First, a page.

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I don't think I have ever shared this uncropped original photograph before. Low resolution but still effective. I like how the tail curls around the girder.

Friday, August 28, 2020

Master Lock #77

Bruce at Alert Locksmith is one of my best bros.

Bruce is starting to think about winding down his business and maybe moving to greener pastures down south.

We have a new front door on our house, after forty eight years it was time and I needed a duplicate key.

Bruce came over and made it in a jiffy.

"What do I owe you, I asked," somewhat rhetorically as Bruce pretty much never charges me for anything.

"Well," he says, "I'm thinking about presenting you with a big cumulative bill for the last twenty five years, how's that sound?"

I started sweating, hoping and praying that he was kidding, as I am pretty far in his debt. Bruce then asked me if I wanted to see something cool. He was cleaning up his shop and came upon this old padlock, a Master Lock #77.

I am not sure if I have ever seen a Master Lock with a lion's head. The cool thing is that this one comes with an original lion key as well.

I did some checking. The #77 was introduced in 1945 with the lion head.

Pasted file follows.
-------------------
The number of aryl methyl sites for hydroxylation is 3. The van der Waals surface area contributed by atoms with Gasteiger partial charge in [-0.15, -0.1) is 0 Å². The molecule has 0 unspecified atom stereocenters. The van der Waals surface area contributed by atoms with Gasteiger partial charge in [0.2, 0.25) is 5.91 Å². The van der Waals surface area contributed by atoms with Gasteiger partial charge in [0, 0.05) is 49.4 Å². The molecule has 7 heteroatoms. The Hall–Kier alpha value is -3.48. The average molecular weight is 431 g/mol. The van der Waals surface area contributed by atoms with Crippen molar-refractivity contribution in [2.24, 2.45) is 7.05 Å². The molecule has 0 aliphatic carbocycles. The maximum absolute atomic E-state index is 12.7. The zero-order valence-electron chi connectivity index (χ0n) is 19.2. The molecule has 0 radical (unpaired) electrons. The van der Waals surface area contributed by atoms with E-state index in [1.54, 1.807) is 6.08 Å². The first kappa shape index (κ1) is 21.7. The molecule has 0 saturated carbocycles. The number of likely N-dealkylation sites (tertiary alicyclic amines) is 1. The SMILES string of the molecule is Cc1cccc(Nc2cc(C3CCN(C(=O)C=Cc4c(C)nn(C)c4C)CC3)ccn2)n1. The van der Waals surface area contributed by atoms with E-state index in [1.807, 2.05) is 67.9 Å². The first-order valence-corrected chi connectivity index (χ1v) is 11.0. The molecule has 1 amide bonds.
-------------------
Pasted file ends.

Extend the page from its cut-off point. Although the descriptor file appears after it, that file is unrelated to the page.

Even earlier locks were made in the 1930's with a full lion body.


A commemorative limited edition was made in 1996 to celebrate Master Lock's seventy five year run but it was marked as such. This is an old one.


Master lock was co-founded by an itinerant Russian emigre locksmith named Harry Soref in 1921. He traveled throughout Mexico, Canada and the United States plying his craft but hit upon the idea of stacking steel plates together with heavy steel rivets and building a much better padlock.

Manufacturers thought he was crazy, it was too expensive and the public was used to junk but Harry persevered. He would do it himself.  Soref, a jewish immigrant with little formal education, established the Master Lock Company in 1921 and began building the the padlocks in a small Milwaukee shop – with five employees, a drill press, a grinder and a punch press.

And the rest as they say, is history.

1 comment:

Lena said...

Not only is the lock great, but the key is equally wonderful!